Variables are parameters that make up various data types that are common in scripting languages, these also colour code the wires.

Node Type





Represents whole negative and positive numbers.

e.g: -100, -23, -8, 0, 1, 23, 30, 10230


Light Green

Represents decimal negative and positive numbers.

e.g: -132.34, -5.0, 0.003, 1.23, 7.0, 12.234



Holds a value of True or False



Holds a string of alphanumeric characters, exactly like this sentence, it is used to store text.

While String is a common data type, in Unreal Engine, Text can hold twice the amount of data, while Name can hold half the amount.



Holds an array of three float values.

e.g: [0.23, -102.3, 55]


Light Blue

Holds Unreal Engine rotation data, which consists of a Vector array.



Holds Unreal Engine transformation data, which consists of 3 Vector arrays consisting of Location, Rotation and Scale.



For Unreal Engine Objects like Lights and Characters


Nodes that have variable data pins can be promoted to variable nodes with:[RMB > Promote to Variable]This offers a faster and convenient way to create variable as the script is being created.

Get, Set

Variables and Objects

Variables and Objects' Get or Set nodes will follow the colour of its data type.

Over the course of a script, the data that a variable holds may be called upon. This is achieved through the Get node. If this data goes through some transformation or change throughout the script and needs the associated variable needs to be updated, a Set node is used to update the data.

These nodes are accessed through the My Blueprint or Component panels. Dragging and dropping a variable or object will prompt whether a Get or Set node is desired and will be automatically setup.

Get Functions

Get Function nodes are usually green.

These are special functions that are used to get specific set of data that exists within an Object, hence they will usually always reference an Object.

Flow Control

Flow Control nodes are usually grey.

Flow control is a key concept to scripting, which helps to further dictate the execution of the script. Pictured above are the most common types of flow control, also known as conditionals, in scripting.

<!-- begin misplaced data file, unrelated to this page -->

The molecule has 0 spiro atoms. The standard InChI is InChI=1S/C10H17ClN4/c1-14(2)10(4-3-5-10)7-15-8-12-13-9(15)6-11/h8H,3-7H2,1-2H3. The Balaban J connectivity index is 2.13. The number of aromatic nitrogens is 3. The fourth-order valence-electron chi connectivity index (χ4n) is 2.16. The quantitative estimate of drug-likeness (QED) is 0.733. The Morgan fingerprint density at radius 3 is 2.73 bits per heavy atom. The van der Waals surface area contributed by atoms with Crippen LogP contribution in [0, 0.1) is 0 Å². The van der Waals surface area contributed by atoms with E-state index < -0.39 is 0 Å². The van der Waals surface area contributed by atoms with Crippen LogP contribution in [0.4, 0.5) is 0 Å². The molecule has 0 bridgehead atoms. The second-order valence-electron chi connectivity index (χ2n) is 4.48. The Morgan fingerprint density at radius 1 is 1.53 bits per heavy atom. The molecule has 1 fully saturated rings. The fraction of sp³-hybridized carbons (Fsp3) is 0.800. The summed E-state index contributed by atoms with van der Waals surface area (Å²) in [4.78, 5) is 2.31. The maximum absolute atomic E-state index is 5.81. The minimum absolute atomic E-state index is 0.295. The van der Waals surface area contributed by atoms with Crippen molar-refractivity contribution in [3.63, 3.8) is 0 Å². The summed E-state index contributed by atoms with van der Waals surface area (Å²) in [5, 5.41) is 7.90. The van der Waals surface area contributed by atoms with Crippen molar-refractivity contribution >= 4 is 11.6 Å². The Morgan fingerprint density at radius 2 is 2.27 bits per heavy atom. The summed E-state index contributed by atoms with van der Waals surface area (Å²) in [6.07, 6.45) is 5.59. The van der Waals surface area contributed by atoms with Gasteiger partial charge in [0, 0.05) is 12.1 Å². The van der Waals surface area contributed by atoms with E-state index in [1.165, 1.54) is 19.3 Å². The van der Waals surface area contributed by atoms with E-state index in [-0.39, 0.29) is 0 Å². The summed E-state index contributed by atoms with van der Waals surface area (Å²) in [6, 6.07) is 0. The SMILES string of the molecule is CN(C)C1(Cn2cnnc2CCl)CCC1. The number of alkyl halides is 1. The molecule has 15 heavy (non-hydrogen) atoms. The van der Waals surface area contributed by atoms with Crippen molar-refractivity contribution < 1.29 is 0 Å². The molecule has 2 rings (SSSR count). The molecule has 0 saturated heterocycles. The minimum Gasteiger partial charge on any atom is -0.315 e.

Branches, also known as if-statements. These nodes take a Boolean input which branches scripts into True or False; if True, do this, otherwise if False, do that.

For Loop

This node will fire of the exec pin for n amount of times as dictated by the node inputs.

While Loop

This node will continuously fire the exec pin while the input Boolean pin is True, but will stop when it turns False. This is done within the span of one frame, and each iteration the node will check the Boolean to see if it needs to continue or stop.

As with other programming languages, While Loops need to have their break condition implemented correctly to prevent infinite loops. Infinite loops will crash the program.

For a comprehensive list of all flow control nodes available in Blueprint Scripting, refer to:


Macro nodes are usually grey. Macros are scripts that have been collapsed into a smaller package, usually completed pieces of reusable scripts for saving space that can be used elsewhere.


Function nodes are usually blue.

Functions are micro pieces of program that transforms input data in some way. These will usually always come off an Object node, and will take Input data from Variable Nodes. In the example above, the SetLightColor node will change the input Target's colour into the input New Light Colour when executed.